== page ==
|Working Group I: The Scientific Basis|
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Sea level change is an important consequence of climate change, both for societies and for the environment. In this chapter, we deal with the measurement and physical causes of sea level change, and with predictions for global-average and regional changes over the next century and further into the future. We reach qualitatively similar conclusions to those of Warrick et al. (1996) in the IPCC WGI Second Assessment Report (IPCC, 1996) (hereafter SAR). However, improved measurements and advances in modelling have given more detailed information and greater confidence in several areas. The impacts of sea level change on the populations and eco-systems of coastal zones are discussed in the IPCC WGII TAR (IPCC, 2001).
The level of the sea varies as a result of processes operating on a great range of time-scales, from seconds to millions of years. Our concern in this report is with climate-related processes that have an effect on the time-scale of decades to centuries. In order to establish whether there is a significant anthropogenic influence on sea level, the longer-term and non-climate-related processes have to be evaluated as well.
“Mean sea level” at the coast is defined as the height of the sea with respect to a local land benchmark, averaged over a period of time, such as a month or a year, long enough that fluctuations caused by waves and tides are largely removed. Changes in mean sea level as measured by coastal tide gauges are called “relative sea level changes”, because they can come about either by movement of the land on which the tide gauge is situated or by changes in the height of the adjacent sea surface (both considered with respect to the centre of the Earth as a fixed reference). These two terms can have similar rates (several mm/yr) on time-scales greater than decades. To infer sea level changes arising from changes in the ocean, the movement of the land needs to be subtracted from the records of tide gauges and geological indicators of past sea level. Widespread land movements are caused by the isostatic adjustment resulting from the slow viscous response of the mantle to the melting of large ice sheets and the addition of their mass to the oceans since the end of the most recent glacial period (“Ice Age”) (Section 126.96.36.199). Tectonic land movements, both rapid displacements (earthquakes) and slow movements (associated with mantle convection and sediment transport), can also have an important effect on local sea level (Section 11.2.6).
We estimate that global average eustatic sea level change over the last hundred years is within the range 0.10 to 0.20 m (Section 11.3.2). (“Eustatic” change is that which is caused by an alteration to the volume of water in the world ocean.) These values are somewhat higher than the sum of the predictions of the contributions to sea level rise (Section 11.4). The discrepancy reflects the imperfect state of current scientific knowledge. In an attempt to quantify the processes and their associated rates of sea level change, we have critically evaluated the error estimates (Box 11.1). However, the uncertainties remain substantial, although some have narrowed since the SAR on account of improved observations and modelling.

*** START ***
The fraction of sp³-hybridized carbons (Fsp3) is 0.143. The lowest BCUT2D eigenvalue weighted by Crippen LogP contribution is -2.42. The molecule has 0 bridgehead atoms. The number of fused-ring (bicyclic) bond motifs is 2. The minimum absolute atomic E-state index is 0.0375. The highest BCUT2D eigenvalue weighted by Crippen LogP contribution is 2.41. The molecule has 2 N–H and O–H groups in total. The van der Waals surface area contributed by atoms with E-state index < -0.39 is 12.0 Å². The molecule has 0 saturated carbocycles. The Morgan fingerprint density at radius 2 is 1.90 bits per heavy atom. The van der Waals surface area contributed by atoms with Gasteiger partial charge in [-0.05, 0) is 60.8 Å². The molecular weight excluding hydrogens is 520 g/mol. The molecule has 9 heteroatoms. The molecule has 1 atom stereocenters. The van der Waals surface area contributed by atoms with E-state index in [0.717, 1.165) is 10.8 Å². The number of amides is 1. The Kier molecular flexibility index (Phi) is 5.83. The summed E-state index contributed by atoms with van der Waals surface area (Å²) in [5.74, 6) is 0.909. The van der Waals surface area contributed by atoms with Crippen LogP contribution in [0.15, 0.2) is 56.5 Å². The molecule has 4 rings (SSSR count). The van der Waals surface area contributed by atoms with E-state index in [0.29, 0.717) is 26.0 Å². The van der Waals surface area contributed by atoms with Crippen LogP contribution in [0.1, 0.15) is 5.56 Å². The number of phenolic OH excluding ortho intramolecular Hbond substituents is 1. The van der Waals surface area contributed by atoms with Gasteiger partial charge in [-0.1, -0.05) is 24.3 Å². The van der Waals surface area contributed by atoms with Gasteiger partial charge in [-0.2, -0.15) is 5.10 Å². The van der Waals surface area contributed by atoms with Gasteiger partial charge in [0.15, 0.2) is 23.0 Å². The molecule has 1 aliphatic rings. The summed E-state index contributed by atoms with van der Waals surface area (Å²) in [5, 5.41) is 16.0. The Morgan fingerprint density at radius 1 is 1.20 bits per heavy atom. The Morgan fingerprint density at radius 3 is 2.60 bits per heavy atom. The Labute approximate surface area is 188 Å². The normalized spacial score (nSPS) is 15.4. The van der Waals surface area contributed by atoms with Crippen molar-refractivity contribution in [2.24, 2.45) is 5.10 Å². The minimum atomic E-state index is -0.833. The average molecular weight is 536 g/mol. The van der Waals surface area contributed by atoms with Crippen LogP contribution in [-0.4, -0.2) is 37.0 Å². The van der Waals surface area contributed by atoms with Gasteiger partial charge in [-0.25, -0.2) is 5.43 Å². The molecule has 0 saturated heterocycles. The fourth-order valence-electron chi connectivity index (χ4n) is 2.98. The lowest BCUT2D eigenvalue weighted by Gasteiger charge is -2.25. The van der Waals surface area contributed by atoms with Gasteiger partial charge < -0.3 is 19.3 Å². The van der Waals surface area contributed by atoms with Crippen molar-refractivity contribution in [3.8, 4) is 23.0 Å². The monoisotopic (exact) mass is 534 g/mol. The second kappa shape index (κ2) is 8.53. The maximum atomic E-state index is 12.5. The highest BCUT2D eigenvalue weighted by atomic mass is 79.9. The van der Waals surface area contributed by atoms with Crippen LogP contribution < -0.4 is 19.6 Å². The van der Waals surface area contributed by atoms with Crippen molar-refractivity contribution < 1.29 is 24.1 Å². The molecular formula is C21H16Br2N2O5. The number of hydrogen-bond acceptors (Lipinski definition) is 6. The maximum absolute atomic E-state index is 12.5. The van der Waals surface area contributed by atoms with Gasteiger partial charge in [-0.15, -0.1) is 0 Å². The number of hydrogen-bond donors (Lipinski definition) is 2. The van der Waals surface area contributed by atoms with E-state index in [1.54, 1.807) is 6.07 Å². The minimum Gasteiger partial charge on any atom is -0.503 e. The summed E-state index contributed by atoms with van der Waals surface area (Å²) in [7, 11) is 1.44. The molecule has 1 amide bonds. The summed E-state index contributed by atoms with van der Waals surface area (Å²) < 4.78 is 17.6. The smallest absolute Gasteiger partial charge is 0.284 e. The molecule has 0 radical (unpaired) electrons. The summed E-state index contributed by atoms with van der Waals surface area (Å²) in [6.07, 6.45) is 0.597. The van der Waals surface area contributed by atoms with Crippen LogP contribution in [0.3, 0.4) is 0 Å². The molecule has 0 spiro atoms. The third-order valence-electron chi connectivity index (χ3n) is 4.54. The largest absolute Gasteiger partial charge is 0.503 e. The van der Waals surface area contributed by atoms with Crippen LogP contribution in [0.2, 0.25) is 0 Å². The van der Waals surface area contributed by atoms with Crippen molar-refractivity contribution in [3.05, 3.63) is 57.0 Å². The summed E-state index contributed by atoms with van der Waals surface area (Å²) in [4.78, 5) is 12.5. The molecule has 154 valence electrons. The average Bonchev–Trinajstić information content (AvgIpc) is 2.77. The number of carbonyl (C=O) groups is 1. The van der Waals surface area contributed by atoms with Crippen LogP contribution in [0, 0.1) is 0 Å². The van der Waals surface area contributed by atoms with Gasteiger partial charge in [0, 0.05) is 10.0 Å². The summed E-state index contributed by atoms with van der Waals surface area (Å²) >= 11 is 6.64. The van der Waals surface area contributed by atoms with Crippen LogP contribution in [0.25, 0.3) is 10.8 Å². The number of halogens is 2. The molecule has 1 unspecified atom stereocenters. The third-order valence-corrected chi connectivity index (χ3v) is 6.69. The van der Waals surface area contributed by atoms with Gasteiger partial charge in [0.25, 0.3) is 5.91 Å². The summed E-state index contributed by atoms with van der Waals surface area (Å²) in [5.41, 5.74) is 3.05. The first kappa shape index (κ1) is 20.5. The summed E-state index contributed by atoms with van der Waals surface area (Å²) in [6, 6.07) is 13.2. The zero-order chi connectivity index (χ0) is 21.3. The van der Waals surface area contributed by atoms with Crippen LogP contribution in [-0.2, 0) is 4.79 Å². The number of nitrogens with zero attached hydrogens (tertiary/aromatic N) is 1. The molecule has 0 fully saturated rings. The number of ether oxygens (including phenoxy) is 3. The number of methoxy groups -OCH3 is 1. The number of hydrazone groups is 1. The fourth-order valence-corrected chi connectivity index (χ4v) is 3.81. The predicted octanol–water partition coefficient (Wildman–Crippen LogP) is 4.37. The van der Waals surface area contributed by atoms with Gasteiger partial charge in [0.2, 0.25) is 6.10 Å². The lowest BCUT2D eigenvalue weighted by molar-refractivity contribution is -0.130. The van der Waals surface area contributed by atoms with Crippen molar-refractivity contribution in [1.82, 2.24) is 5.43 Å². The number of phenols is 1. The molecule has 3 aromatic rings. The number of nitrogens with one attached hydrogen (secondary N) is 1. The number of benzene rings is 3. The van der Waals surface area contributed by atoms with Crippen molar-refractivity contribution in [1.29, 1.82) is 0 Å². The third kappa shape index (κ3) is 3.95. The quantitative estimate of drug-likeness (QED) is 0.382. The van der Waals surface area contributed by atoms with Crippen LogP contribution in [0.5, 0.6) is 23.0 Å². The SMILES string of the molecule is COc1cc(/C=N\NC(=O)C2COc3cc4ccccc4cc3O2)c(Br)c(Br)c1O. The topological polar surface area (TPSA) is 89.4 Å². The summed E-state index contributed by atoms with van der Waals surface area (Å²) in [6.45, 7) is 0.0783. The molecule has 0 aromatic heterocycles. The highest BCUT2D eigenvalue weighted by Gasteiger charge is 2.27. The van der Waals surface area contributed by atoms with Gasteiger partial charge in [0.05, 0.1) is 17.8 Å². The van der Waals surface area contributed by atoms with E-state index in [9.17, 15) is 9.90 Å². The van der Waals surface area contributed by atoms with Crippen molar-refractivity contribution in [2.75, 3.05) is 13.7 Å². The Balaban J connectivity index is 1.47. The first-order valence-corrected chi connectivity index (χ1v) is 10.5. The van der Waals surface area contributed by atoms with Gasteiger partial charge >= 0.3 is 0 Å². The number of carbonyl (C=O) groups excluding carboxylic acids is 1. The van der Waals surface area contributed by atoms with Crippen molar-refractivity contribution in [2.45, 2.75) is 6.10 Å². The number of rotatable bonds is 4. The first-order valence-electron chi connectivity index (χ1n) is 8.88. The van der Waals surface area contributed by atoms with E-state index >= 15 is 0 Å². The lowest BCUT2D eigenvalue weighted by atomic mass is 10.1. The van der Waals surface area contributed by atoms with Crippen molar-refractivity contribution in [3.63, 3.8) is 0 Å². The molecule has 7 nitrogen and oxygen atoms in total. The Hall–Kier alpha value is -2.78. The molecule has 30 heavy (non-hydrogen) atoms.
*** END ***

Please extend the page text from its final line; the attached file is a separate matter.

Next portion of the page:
Eustatic sea level change results from changes to the density or to the total mass of water. Both of these relate to climate. Density is reduced by thermal expansion occurring as the ocean warms. Observational estimates of interior temperature changes in the ocean reported by Warrick et al. (1996) were limited, and estimates of thermal expansion were made from simple ocean models. Since the SAR, more observational analyses have been made and estimates from several Atmosphere-Ocean General Circulation Models (AOGCMs) have become available (Section 11.2.1). Thermal expansion is expected to contribute the largest component to sea level rise over the next hundred years (Section 188.8.131.52). Because of the large heat capacity of the ocean, thermal expansion would continue for many centuries after climate had been stabilised (Section 184.108.40.206).
Exchanges with water stored on land will alter the mass of the ocean. (Note that sea level would be unaffected by the melting of sea ice, whose weight is already supported by the ocean.) Groundwater extraction and impounding water in reservoirs result in a direct influence on sea level (Section 11.2.5). Climate change is projected to reduce the amount of water frozen in glaciers and ice caps (Sections 11.2.2, 220.127.116.11) because of increased melting and evaporation. Greater melting and evaporation on the Greenland and Antarctic ice sheets (Sections 11.2.3, 18.104.22.168) is also projected, but might be outweighed by increased precipitation. Increased discharge of ice from the ice sheets into the ocean is also possible. The ice sheets react to climate change by adjusting their shape and size on time-scales of up to millennia, so they could still be gaining or losing mass as a result of climate variations over a history extending as far back as the last glacial period, and they would continue to change for thousands of years after climate had been stabilised (Section 22.214.171.124).
Sea level change is not expected to be geographically uniform (Section 11.5.2), so information about its distribution is needed to inform assessments of the impacts on coastal regions. Since the SAR, such information has been calculated from several AOGCMs. The pattern depends on ocean surface fluxes, interior conditions and circulation. The most serious impacts are caused not only by changes in mean sea level but by changes to extreme sea levels (Section 126.96.36.199), especially storm surges and exceptionally high waves, which are forced by meteorological conditions. Climate-related changes in these therefore also have to be considered.
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